Clang! Clang! Clang!
Del Ray is sometimes called “the little neighborhood that could,” a reference to the area’s history as a residential spot for railroad workers at Potomac Yard. Since the yard closed, Del Ray has evolved as a sort of Greenwich Village for Alexandria — a stark contrast to the more buttoned down and colonial Old Town. But the two neighborhoods are about to begin sharing one important feature.
No, these are not the streetcars that elected officials in Arlington County have been pushing for years. These are rubber-tire buses designed to look like trolleys, offering free rides to passengers up and down King Street since April 2008. The service has carried 7 million passengers, 450,000 in the last year alone. One survey of riders shows that 25 percent would not have come to the city if it weren’t for the free trolley service in Old Town.
“It’s a very powerful economic engine for the city,” said Abi Lerner, deputy director for the Department of Transportation and Environmental Services.
Now the city is about to expand that service through Del Ray into Arlandria. City officials are on the verge of issuing a request for proposals in the next few months, a process that will eventually come before City Council members for final approval later this year. Council members have already budgeted $700,000 this year and are considering another $700,000 next year. That’s on top of the existing $700,000 cost of the King Street Trolley.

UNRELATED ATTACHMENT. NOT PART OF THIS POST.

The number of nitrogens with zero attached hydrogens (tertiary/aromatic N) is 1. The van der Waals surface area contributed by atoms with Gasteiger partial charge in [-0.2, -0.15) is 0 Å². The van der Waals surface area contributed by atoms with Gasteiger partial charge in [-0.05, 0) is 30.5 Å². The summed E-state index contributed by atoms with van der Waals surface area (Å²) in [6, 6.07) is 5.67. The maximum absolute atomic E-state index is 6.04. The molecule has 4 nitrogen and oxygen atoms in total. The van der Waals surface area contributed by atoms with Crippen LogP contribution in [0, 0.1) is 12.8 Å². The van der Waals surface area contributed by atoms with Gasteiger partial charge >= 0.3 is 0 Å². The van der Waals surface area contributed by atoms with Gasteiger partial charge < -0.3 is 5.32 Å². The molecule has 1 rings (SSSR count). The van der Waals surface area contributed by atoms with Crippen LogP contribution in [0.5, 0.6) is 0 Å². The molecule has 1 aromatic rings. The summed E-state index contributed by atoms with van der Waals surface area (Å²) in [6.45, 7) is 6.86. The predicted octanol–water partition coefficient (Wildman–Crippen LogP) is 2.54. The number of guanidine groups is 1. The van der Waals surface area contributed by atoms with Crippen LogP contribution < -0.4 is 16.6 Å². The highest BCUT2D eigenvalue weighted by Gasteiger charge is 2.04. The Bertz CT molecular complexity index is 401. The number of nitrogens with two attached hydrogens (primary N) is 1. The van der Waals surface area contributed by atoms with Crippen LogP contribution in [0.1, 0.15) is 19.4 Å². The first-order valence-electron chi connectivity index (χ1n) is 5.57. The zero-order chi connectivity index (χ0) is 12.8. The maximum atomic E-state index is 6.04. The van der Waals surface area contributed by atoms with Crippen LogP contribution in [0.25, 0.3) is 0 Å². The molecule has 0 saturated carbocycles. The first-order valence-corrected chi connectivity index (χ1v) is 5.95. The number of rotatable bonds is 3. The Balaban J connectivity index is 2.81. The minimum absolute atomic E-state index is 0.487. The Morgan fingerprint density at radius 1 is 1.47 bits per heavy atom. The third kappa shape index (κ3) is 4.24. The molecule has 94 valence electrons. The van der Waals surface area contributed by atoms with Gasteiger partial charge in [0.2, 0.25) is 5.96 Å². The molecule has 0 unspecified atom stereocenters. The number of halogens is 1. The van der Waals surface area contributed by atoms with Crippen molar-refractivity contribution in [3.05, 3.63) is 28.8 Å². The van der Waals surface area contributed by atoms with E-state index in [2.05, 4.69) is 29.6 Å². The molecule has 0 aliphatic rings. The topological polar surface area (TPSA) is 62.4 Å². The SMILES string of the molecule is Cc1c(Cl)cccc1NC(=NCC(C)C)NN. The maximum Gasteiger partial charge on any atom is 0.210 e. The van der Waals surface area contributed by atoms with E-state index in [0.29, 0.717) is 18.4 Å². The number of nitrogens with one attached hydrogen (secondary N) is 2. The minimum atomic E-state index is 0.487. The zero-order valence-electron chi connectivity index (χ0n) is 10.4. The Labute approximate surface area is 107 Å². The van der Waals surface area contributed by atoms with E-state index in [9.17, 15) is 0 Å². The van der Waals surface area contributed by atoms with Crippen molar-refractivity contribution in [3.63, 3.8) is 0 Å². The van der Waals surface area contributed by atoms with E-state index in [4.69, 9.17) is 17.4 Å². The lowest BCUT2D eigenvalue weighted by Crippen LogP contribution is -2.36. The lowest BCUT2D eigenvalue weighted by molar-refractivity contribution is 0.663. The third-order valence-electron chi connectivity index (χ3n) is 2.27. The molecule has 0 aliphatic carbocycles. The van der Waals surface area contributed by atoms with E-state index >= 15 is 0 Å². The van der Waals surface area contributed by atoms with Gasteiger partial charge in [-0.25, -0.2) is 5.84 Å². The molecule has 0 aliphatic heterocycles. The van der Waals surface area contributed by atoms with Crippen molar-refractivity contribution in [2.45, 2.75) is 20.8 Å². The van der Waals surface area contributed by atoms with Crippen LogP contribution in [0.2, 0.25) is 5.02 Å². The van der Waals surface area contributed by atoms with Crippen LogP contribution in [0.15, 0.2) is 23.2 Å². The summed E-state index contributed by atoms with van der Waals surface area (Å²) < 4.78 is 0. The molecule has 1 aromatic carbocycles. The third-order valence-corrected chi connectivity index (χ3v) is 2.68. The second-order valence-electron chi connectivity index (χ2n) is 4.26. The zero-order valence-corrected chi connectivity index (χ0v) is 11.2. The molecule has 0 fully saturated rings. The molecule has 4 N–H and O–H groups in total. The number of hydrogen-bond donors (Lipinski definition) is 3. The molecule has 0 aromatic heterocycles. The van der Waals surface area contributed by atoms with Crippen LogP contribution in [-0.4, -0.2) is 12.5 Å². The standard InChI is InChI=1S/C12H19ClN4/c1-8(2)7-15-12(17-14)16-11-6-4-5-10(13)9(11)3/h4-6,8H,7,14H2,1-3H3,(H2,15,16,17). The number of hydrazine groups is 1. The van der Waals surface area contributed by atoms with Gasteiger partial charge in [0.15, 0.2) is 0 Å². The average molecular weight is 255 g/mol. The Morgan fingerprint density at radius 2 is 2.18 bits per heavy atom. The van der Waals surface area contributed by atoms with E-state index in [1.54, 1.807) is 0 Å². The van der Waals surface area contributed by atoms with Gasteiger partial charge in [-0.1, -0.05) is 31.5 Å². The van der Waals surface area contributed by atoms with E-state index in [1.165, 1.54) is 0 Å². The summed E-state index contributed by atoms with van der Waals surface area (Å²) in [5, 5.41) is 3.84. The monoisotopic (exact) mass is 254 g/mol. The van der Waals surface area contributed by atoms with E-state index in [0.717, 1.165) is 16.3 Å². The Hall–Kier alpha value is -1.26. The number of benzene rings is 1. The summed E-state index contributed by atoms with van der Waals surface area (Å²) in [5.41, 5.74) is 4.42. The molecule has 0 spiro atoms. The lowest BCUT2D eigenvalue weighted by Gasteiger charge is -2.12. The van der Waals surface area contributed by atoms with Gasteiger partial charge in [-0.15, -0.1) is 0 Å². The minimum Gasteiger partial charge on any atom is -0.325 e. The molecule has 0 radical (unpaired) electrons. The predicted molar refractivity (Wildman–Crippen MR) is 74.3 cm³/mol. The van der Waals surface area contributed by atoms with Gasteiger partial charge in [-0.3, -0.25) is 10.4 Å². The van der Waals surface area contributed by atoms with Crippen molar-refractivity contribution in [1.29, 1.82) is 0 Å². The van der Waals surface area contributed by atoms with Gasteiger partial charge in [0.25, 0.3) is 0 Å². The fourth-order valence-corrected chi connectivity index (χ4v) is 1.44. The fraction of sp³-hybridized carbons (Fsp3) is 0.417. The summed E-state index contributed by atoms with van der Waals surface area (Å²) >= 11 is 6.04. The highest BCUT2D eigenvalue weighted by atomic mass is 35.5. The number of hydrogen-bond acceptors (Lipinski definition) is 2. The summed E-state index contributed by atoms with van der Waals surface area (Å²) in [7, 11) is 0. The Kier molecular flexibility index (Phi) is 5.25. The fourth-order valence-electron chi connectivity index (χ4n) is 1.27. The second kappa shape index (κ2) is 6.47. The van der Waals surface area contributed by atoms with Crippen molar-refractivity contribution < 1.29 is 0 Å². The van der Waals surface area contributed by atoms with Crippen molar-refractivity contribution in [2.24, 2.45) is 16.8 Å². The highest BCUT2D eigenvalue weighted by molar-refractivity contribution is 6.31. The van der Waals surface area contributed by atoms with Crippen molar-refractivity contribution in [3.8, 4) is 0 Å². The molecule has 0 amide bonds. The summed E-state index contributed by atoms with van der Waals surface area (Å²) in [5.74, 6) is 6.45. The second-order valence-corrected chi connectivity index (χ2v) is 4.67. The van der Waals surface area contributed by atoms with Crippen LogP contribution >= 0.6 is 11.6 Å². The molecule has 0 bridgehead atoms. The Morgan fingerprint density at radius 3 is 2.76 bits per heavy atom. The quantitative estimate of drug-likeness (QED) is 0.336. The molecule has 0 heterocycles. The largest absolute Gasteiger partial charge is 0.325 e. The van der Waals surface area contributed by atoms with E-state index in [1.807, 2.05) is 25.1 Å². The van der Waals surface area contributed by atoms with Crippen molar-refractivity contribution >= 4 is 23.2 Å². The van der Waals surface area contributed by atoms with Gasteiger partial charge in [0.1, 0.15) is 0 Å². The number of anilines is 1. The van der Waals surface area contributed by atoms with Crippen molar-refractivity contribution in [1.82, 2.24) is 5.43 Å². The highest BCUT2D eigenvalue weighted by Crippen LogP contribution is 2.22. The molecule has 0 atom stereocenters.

“We can’t call this the Del Ray Trolley,” said Councilman Rob Krupicka, who lives in Del Ray. “The name has to make it clear that this serves Arlandria and Del Ray.”
Hours for the Mount Vernon Avenue trolley — if city leaders decide to go with that name — would be from 3 p.m. to 10:30 p.m. on Thursday and Fridays and from 11:30 a.m. to 10:30 p.m. on Saturdays and Sundays.
Parents of public-school children are always drawing attention to Maryland tags dropping of students in the morning, and Councilwoman Alicia Hughes received harsh criticism from Democrats for driving around in a car with Maryland tags during the last campaign. Now the specter of Maryland tags is haunting the city once more.
With the city getting ready to start using its own hybrid diesel trolleys on King Street, the Maryland-based contractor that supplied the vehicles will have a few extra rubber-tire trolleys that aren’t being used. That means the company would be a likely candidate to help launch the new Mount Vernon Trolley service. There’s only one problem: Maryland license plates. City officials say the reason the original Old Town Trolley had Maryland tags was because the business was based in the Free State.
“That’s poppycock,” said Councilman Paul Smedberg. “That same operator has trolleys in the District and all those vehicles have District plates on them.”
Demolition Date Unclear
Alexandria’s coal-fired power plant is about to experience its last season on the waterfront. Use of the facility has been scaled back in recent years, with the facility limited to providing power during the coldest days and the hottest days of the year. This summer will be the last that the plant will spew particulate matter into city air. Then, on Oct. 1, the plant is expected to shut down for good even though the building and its pollution will probably be around for some time.
“GenOn is not demolishing the plant or any related structures it owns on the site,” said GenOn spokeswoman Misty Allen in a written statement. “Once a developer is on board, it would be expected that the closure then moves into what I call Phase II, ultimate disposition of the leasehold and redevelopment of the site.”